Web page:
Wal-Mart workers at several stores strike to protest conditions
By Mark Gruenberg and John Bachtell 7 October 2012
|WASHINGTON - Four groups of Wal-Mart workers, fed up with bad working conditions, company high-handedness and refusal to listen and its low pay, defied the giant retailer and staged separate strikes in mid-September and early October.
|The latest group walked out of Wal-Mart stores in Southern California on Oct. 4, and sought nationwide support through Our Wal-Mart, an organization formed more than a year ago to peacefully press the retailer, from the inside, for improvements in wages, working conditions and respect on the job.
They were preceded by 200 workers at a Florida Wal-Mart on Oct. 1, and by workers at major warehouses handling Wal-Mart goods – but run by subcontractors – in Elwood, Ill., and Mira Loma, Calif., on Sept. 15. Some 17 clergy and community supporters of the 38 Elwood workers were arrested during a peaceful protest on Oct. 3, singing “We Shall Overcome” while being taken away by police in riot gear.
The four strikes, including the one-day walkout by dozens of workers at stores in and around Pico Rivera, Calif., were staged in defiance of Wal-Mart’s record of lousy pay, bad benefits, aggressive labor law-breaking and retaliation against workers – and its “always low prices” that drive other local community stores out of business.
“I’m excited, I’m nervous, I’m scared,” Pico Rivera Wal-Mart employee Evelin Cruz told Salon.com about her decision to join the strike there. “But I think the time has come, so they take notice that these associates are tired of all the issues in the stores, all the management retaliating against you.” Cruz, a department manager, said her bosses “expect the work to be done, without having the people to do the job.”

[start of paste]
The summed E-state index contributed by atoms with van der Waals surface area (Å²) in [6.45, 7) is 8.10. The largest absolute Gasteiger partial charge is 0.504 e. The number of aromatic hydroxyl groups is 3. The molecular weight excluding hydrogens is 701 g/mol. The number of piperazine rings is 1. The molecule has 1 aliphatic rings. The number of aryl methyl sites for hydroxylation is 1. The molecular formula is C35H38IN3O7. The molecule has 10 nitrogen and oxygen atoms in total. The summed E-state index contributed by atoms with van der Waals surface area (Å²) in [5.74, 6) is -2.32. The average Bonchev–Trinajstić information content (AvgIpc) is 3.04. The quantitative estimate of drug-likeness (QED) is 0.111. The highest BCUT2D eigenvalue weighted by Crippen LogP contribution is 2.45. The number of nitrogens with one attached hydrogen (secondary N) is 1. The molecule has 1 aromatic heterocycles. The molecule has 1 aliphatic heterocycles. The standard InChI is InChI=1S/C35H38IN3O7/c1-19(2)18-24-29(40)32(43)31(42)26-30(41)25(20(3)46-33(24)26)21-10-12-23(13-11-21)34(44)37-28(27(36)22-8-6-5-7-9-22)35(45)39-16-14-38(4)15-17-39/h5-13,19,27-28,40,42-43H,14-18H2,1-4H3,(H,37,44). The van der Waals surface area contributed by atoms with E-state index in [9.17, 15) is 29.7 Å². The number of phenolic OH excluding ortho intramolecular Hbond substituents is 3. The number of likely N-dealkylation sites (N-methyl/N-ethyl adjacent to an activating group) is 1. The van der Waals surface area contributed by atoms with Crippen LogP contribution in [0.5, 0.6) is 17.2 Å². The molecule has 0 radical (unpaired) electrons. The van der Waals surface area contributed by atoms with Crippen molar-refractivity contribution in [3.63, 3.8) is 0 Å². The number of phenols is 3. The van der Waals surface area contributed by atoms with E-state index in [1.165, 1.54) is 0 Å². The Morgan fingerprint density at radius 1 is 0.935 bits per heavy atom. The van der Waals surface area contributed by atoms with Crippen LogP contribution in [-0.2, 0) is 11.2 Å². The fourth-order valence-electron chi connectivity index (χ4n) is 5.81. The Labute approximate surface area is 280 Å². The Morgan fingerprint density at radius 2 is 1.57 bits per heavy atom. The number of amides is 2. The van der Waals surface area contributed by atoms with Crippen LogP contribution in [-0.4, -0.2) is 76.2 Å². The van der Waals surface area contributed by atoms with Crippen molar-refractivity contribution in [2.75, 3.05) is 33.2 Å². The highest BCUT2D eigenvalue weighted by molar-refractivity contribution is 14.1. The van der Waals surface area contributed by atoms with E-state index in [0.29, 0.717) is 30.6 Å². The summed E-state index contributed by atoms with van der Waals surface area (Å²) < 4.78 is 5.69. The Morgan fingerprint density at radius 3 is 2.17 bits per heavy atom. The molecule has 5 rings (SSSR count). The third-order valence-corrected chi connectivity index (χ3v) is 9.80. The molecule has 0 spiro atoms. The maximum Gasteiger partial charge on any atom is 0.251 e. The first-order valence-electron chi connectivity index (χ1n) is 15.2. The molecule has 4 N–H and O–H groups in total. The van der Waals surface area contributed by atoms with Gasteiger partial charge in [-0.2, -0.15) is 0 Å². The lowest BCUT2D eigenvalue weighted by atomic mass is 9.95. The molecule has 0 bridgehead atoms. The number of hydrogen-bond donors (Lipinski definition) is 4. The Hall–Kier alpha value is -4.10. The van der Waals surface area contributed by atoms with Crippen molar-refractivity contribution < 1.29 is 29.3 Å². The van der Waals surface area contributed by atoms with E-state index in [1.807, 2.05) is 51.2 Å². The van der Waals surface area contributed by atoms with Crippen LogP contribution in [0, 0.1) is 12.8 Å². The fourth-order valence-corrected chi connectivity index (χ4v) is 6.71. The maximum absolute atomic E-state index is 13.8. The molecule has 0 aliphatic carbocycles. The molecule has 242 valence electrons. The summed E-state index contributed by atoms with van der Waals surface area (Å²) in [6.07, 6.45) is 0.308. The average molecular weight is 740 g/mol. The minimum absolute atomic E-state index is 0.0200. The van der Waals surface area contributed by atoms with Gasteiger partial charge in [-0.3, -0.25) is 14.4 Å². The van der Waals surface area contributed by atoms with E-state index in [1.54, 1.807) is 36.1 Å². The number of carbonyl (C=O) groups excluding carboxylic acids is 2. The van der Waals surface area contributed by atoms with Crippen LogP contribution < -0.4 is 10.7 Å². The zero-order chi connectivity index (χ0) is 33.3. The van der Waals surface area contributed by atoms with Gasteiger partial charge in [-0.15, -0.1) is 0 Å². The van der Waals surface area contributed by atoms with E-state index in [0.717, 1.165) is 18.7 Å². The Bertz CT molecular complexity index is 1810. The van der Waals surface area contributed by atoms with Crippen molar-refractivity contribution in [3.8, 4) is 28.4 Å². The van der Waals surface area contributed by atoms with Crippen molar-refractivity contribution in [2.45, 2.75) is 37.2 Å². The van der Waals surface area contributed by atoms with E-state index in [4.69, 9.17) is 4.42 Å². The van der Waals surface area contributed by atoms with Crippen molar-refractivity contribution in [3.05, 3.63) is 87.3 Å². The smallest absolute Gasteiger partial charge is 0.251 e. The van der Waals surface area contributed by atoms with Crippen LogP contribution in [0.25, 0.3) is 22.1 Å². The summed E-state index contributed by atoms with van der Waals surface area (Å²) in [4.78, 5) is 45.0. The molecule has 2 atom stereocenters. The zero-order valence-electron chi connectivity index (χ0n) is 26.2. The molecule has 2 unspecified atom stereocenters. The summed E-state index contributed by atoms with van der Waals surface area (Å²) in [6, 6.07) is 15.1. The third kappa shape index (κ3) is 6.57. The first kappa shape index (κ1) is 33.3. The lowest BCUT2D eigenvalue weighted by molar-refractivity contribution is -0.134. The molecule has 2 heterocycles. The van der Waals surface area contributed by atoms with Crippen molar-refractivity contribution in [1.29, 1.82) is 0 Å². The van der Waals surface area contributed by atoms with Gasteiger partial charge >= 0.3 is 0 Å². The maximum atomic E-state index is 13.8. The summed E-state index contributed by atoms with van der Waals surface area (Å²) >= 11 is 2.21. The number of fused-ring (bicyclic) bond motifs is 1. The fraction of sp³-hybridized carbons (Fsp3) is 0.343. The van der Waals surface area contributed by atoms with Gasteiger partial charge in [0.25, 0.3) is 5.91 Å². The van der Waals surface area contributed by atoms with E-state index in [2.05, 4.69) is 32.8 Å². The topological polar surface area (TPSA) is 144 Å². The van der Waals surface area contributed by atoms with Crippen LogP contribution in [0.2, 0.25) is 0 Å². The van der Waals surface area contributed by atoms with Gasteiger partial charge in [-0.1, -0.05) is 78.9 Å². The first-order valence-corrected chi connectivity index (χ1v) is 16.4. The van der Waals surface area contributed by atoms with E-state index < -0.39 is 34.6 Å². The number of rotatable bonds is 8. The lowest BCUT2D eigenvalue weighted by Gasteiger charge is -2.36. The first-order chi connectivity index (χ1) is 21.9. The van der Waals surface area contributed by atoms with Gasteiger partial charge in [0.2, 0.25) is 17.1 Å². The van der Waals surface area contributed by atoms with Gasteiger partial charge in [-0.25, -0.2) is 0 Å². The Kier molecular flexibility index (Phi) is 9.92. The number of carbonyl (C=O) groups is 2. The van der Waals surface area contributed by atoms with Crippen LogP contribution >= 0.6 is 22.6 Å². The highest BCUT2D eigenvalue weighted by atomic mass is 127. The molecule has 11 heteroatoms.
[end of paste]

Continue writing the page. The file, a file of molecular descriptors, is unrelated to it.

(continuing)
The Wal-Mart workers are fully aware of the company’s intimidation. “Every time I go into work, I get panic attacks…I’m always wondering what are they going to try to do to me when I come in,” California photo department worker Victoria Martinez said.
At the Hialeah Gardens, Fla., Wal-Mart store, 200 workers – the entire shift – walked out on a Monday morning. News reports said a schedule was posted which cut hours from 40 to nine per week for some workers.
Managers called that an error, but it accompanied cuts in hours for many staffers, and an expectation that workers would be available for shifts 24 hours per day, called in based on computer signals from Wal-Mart’s headquarters in Arkansas. Around 50-60 workers protested outside the store that afternoon, with one holding a hand-made sign saying: "Wal-Mart, we are human, we want respect."
The Elwood, Ill., and Mira Loma, Calif., warehouse workers were forced to strike on Sept. 15. Fifty Mira Loma workers began a days-long march from Riverside to Los Angeles to deliver protest letters to Wal-Mart managers demanding payment of back wages and changes in bad conditions, including no air conditioning in 120-degree interior heat.